The therapeutic drug we will repurpose for Parkinson’s disease (PD) is fasudil, a kinase inhibitor with an impressive safety profile in humans. The target of fasudil is highly active under conditions of inflammation and injury, and target inhibition by fasudil enhances axonal growth, regeneration, and promotes neurological recovery following spinal cord injury, making fasudil a promising therapeutic drug for neurological diseases. In addition, fasudil has been shown to be neuroprotective against oxidative stress and suppresses inflammatory responses, both of which have been implicated in the etiology of PD. The objective of this project is to determine whether fasudil has the therapeutic potential to protect and restore degenerating nigrostriatal neurons.
In this proposal, we will validate the therapeutic use of fasudil in pre-clinical models of PD. Specific questions we will be answering include: whether fasudil crosses the intact blood brain barrier, whether fasudil impacts levodopa efficacy or the emergence of levodopa induced dyskinesias, and whether fasudil protects neurons, or even halts ongoing neurodegeneration caused by overexpression of alpha-synuclein.
Relevance to Diagnosis/Treatment of Parkinson’s Disease:
The repurposing of fasudil for PD would be rapid; fasudil is available in an oral tablet, and shown to have a very favorable safety profile in humans. The existing clinical safety profile makes fasudil an attractive therapeutic for the treatment of PD. Fasudil also has the potential to offer more than Symptoms & Side Effects motor relief to PD patients, and could serve as a safe and effective neuroprotectant in PD patients.
Upon successful completion of this project and milestones, fasudil has the potential to be a novel therapeutic in the treatment of PD. Knowing the mechanism of how fasudil rescues alpha-synuclein toxicity will help drive the clinical development for PD. In addition, this work may identify cellular pathways and/or proteins that can be modulated to protect cells from the toxicity of alpha-synuclein.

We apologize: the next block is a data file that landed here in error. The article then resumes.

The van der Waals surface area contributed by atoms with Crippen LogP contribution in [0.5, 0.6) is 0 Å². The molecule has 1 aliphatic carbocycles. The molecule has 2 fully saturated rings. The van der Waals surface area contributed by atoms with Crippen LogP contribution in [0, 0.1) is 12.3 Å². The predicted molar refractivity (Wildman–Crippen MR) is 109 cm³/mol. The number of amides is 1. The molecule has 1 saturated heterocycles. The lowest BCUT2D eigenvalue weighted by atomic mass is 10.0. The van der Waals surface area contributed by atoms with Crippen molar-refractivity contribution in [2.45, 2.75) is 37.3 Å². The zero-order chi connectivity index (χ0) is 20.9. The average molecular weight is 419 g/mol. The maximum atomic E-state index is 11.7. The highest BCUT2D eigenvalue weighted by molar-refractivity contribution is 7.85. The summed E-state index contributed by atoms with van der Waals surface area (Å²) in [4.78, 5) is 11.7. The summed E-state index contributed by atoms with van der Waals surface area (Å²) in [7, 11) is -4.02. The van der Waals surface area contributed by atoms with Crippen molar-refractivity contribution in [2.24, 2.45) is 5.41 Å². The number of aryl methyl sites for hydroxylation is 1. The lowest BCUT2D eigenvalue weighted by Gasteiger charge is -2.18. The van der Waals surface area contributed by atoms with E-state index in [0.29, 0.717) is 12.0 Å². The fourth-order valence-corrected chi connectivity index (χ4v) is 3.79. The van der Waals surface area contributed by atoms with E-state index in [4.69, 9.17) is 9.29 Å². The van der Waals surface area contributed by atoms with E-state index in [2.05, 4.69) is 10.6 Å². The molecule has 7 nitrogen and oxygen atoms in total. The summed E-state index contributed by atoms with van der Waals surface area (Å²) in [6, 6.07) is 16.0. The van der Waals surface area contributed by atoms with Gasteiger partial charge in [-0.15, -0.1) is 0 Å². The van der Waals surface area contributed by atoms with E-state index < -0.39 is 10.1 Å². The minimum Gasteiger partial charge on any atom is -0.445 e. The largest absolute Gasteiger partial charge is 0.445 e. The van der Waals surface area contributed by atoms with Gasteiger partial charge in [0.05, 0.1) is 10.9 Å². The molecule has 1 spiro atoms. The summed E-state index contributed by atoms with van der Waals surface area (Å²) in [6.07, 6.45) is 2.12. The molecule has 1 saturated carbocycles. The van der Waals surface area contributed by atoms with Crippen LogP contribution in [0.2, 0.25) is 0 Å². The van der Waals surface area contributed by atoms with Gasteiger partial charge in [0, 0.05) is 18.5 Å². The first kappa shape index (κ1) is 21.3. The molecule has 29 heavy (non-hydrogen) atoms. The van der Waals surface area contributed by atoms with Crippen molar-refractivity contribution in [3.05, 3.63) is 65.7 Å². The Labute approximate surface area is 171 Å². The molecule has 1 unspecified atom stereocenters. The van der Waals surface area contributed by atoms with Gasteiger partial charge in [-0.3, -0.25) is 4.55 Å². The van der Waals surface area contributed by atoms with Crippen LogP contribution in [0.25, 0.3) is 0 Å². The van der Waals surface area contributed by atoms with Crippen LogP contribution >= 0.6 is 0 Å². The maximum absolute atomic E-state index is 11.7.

The purpose of this project is to determine whether the cardiovascular drug fasudil could be repositioned as a therapeutic for the treatment of Parkinson’s Disease (PD). Drs. MacKeigan and Sortwell have shown, by incorporating fasudil into the chow of preclinical models, that not only do the animals tolerate the drug well, but both high and low doses can reach the brain. In addition, their data supports fasudil increasing dopamine and its metabolites without impacting the magnitude of dyskinesias. Most importantly, fasudil significantly reduced the level of neurodegeneration in these preclinical models and these findings are the first to demonstrate that an orally-administered agent can protect in this particular preclinical model of PD. In summary, the research has demonstrated that fasudil is safe and well-tolerated, reaches the brain and enhances dopamine levels, and finally that fasudil remains a strong clinical candidate as a neuroprotective treatment for PD.